Lifestyle choices or better beauty products?
The Australian white ibis often looks grubby, but the white plumage of egrets always looks freshly laundered – with a purity and glow that the makers of clothes detergents would die for. Both birds start out with white feathers. Both forage in muddy habitats, and eat foods that are slimy and sticky. So why does one look cleaner than the other?
The ibis is a common scavenger at parks, gardens and rubbish dumps and its grimy appearance is usually blamed on the dirty places where it feeds. But this doesn’t seem quite fair, because many ibises frequent natural wetlands, sports fields or open pastures, far away from rubbish bins and dumps, and often in the company of those gleaming-white egrets. Ibises and egrets also eat many of the same foods (fish, frogs, invertebrates) and both routinely poke their beaks into wet, muddy places. Their lifestyles are quite similar (although their feeding methods are not). Perhaps the scruffiness of the ibis has less to do with where and what it eats, and more to do with how well it can preen. For compared to egrets, ibises have only substandard preening tools, and they also missed out on the secret beauty product of the bird world.
All herons, including egrets, have two inbuilt combs: a pectinate claw on the middle toe of each foot, which they use for preening. While some species of ibis have a pectinate claw, it seems that the Australian white ibis has to make do with only a few indentations on the claw of its middle toe.¹ Egrets and ibises also differ in the shape and size of their beaks. An egret beak resembles a large, straight pair of forceps, while an ibis beak is longer and curved. While both beaks may be adequate for the coarser tasks of preening, I suspect the ibis beak might be less dexterous for the fine work of cleaning individual feathers. A study of wading birds (not including herons or ibises) found that birds with longer beaks spent more time preening. This may indicate that very long beaks – while useful for extracting critters from soft mud and sand – may not be very good tools for preening. But what of the secret bird beauty product, I hear you say?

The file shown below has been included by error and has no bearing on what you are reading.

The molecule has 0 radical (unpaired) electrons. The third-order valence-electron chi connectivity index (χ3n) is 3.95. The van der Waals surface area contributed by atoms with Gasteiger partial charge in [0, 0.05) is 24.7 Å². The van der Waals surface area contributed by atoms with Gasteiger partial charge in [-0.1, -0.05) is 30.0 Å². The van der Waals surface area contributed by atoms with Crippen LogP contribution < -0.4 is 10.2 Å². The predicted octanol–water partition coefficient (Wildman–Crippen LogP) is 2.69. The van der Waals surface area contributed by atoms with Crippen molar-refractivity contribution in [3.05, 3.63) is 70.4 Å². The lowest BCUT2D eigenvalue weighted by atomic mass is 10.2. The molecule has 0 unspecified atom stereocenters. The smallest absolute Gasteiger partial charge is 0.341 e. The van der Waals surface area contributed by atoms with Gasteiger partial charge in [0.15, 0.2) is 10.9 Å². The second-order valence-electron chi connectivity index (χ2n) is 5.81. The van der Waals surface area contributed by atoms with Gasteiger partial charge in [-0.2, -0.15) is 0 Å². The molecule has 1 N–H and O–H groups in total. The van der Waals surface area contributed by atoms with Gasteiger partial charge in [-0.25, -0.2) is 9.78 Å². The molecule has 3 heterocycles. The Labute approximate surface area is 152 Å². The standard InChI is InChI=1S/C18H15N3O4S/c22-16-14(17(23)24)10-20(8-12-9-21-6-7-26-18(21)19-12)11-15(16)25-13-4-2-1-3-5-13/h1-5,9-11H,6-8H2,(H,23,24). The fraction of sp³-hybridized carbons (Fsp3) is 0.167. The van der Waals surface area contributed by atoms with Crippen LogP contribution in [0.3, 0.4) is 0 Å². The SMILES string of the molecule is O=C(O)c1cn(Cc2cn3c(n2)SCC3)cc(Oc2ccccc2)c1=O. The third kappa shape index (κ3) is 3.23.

Powder down is a curious substance exclusive to an elite and disparate bunch of birds – including herons, parrots, pigeons, bustards and tinamous. It’s a fine, keratin-based powder produced from special down feathers that are constantly growing. As these feathers – or pulviplumes – grow, their fine downy tips disintegrate to form powder. Birds use this powder when preening and it appears to be especially good at mopping up greasy or slimy substances. Talcum or baby powder is a good example of a similar kind of fine powder that can be used to remove greasy stains. Once familiar to only a select few bird taxonomists and taxidermists, similar kinds of ‘dry shampoo’ are now becoming popular for humans who prefer not to ‘wet shampoo’ their hair every day.
Powder down is the reason why the reportedly ‘glossy’ black palm cockatoo can appear to be slate-grey, and why cockatoo beaks and feet often appear greyish, and not shiny black. If a cockatoo’s beak becomes shiny black this may be a sign of beak and feather disease, a condition which affects feather growth. Since powder down feathers are constantly growing, and never moulted, the loss of these feathers is often the first sign of the disease.
The powder down feathers of herons are arranged in patches, and for a long time these were thought to be luminous and used by the bird to attract fish. Sadly, this myth has been dispelled, and perhaps just as well. Otherwise people might sell glowing herons-on-sticks instead of glowsticks at sideshows and festivals.
Poor ibises. If they look a bit grubby, this might be because they lack the best tools for the (preening) job, and not because of where they hang out or what they eat. They may look creepy with their long curved bills, and naked, black-skinned heads and necks. And their guttural honking and yawing noises don’t help. Some people are scared and revolted when ibises leap onto picnic tables and disembowel the contents of already overfilled rubbish bins. But it is not the fault of the ibis that its looks are unfashionable, its habitat has been reduced and replaced with suburbs and cities, and that it makes good use of human waste. Like many ‘nuisance’ animals, the ibis is probably just reflecting back on us some unpleasant human traits and deeds that we’d rather not think about.